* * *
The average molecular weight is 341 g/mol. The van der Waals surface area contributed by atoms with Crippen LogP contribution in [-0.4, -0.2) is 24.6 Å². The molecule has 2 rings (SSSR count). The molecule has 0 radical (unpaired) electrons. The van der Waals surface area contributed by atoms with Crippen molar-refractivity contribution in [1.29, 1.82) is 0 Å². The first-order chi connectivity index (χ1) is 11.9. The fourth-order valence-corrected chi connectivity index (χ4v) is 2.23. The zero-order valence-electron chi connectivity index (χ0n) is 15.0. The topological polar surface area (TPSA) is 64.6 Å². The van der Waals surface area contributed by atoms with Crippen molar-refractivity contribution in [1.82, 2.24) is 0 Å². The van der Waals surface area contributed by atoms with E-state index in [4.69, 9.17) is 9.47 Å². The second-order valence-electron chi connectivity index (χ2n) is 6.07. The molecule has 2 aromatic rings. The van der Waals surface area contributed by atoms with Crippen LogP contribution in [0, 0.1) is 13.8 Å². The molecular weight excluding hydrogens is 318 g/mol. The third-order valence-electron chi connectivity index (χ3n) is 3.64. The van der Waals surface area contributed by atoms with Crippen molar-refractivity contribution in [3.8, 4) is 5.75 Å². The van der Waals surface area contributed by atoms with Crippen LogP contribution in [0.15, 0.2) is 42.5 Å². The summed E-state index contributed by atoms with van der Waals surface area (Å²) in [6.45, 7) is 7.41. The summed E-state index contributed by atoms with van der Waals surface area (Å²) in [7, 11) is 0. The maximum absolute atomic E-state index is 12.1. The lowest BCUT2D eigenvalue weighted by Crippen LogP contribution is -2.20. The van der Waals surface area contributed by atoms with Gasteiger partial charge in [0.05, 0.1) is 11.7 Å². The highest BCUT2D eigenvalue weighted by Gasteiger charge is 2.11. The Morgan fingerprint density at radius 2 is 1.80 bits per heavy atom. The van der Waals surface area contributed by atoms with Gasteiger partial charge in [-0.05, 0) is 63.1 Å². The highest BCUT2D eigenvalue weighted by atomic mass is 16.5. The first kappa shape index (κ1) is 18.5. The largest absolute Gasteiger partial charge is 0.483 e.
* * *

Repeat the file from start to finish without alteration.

The average molecular weight is 341 g/mol. The van der Waals surface area contributed by atoms with Crippen LogP contribution in [-0.4, -0.2) is 24.6 Å². The molecule has 2 rings (SSSR count). The molecule has 0 radical (unpaired) electrons. The van der Waals surface area contributed by atoms with Crippen molar-refractivity contribution in [1.29, 1.82) is 0 Å². The first-order chi connectivity index (χ1) is 11.9. The fourth-order valence-corrected chi connectivity index (χ4v) is 2.23. The zero-order valence-electron chi connectivity index (χ0n) is 15.0. The topological polar surface area (TPSA) is 64.6 Å². The van der Waals surface area contributed by atoms with Crippen molar-refractivity contribution in [1.82, 2.24) is 0 Å². The van der Waals surface area contributed by atoms with E-state index in [4.69, 9.17) is 9.47 Å². The second-order valence-electron chi connectivity index (χ2n) is 6.07. The molecule has 2 aromatic rings. The van der Waals surface area contributed by atoms with Crippen LogP contribution in [0, 0.1) is 13.8 Å². The molecular weight excluding hydrogens is 318 g/mol. The third-order valence-electron chi connectivity index (χ3n) is 3.64. The van der Waals surface area contributed by atoms with Crippen molar-refractivity contribution in [3.8, 4) is 5.75 Å². The van der Waals surface area contributed by atoms with Crippen LogP contribution in [0.15, 0.2) is 42.5 Å². The summed E-state index contributed by atoms with van der Waals surface area (Å²) in [6.45, 7) is 7.41. The summed E-state index contributed by atoms with van der Waals surface area (Å²) in [7, 11) is 0. The maximum absolute atomic E-state index is 12.1. The lowest BCUT2D eigenvalue weighted by Crippen LogP contribution is -2.20. The van der Waals surface area contributed by atoms with Gasteiger partial charge in [0.05, 0.1) is 11.7 Å². The highest BCUT2D eigenvalue weighted by Gasteiger charge is 2.11. The Morgan fingerprint density at radius 2 is 1.80 bits per heavy atom. The van der Waals surface area contributed by atoms with Gasteiger partial charge in [-0.05, 0) is 63.1 Å². The highest BCUT2D eigenvalue weighted by atomic mass is 16.5. The first kappa shape index (κ1) is 18.5. The largest absolute Gasteiger partial charge is 0.483 e.